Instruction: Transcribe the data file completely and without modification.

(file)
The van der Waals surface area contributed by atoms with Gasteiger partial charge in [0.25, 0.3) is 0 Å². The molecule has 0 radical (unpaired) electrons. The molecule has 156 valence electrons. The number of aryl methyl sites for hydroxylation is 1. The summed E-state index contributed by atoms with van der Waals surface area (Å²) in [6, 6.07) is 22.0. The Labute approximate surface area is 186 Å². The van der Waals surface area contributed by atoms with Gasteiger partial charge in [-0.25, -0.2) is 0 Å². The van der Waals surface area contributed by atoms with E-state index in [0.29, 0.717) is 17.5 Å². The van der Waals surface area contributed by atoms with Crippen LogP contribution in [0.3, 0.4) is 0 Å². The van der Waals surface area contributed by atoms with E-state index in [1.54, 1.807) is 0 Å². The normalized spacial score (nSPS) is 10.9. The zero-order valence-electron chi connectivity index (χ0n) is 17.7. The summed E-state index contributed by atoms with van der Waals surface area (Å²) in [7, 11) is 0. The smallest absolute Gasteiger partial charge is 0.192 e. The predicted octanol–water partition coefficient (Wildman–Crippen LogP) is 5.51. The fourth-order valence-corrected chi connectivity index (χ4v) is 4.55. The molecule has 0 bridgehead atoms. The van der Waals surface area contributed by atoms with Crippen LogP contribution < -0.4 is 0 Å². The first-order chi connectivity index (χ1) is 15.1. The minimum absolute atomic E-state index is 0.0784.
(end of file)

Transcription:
The van der Waals surface area contributed by atoms with Gasteiger partial charge in [0.25, 0.3) is 0 Å². The molecule has 0 radical (unpaired) electrons. The molecule has 156 valence electrons. The number of aryl methyl sites for hydroxylation is 1. The summed E-state index contributed by atoms with van der Waals surface area (Å²) in [6, 6.07) is 22.0. The Labute approximate surface area is 186 Å². The van der Waals surface area contributed by atoms with Gasteiger partial charge in [-0.25, -0.2) is 0 Å². The van der Waals surface area contributed by atoms with E-state index in [0.29, 0.717) is 17.5 Å². The van der Waals surface area contributed by atoms with Crippen LogP contribution in [0.3, 0.4) is 0 Å². The van der Waals surface area contributed by atoms with E-state index in [1.54, 1.807) is 0 Å². The normalized spacial score (nSPS) is 10.9. The zero-order valence-electron chi connectivity index (χ0n) is 17.7. The summed E-state index contributed by atoms with van der Waals surface area (Å²) in [7, 11) is 0. The smallest absolute Gasteiger partial charge is 0.192 e. The predicted octanol–water partition coefficient (Wildman–Crippen LogP) is 5.51. The fourth-order valence-corrected chi connectivity index (χ4v) is 4.55. The molecule has 0 bridgehead atoms. The van der Waals surface area contributed by atoms with Crippen LogP contribution < -0.4 is 0 Å². The first-order chi connectivity index (χ1) is 15.1. The minimum absolute atomic E-state index is 0.0784.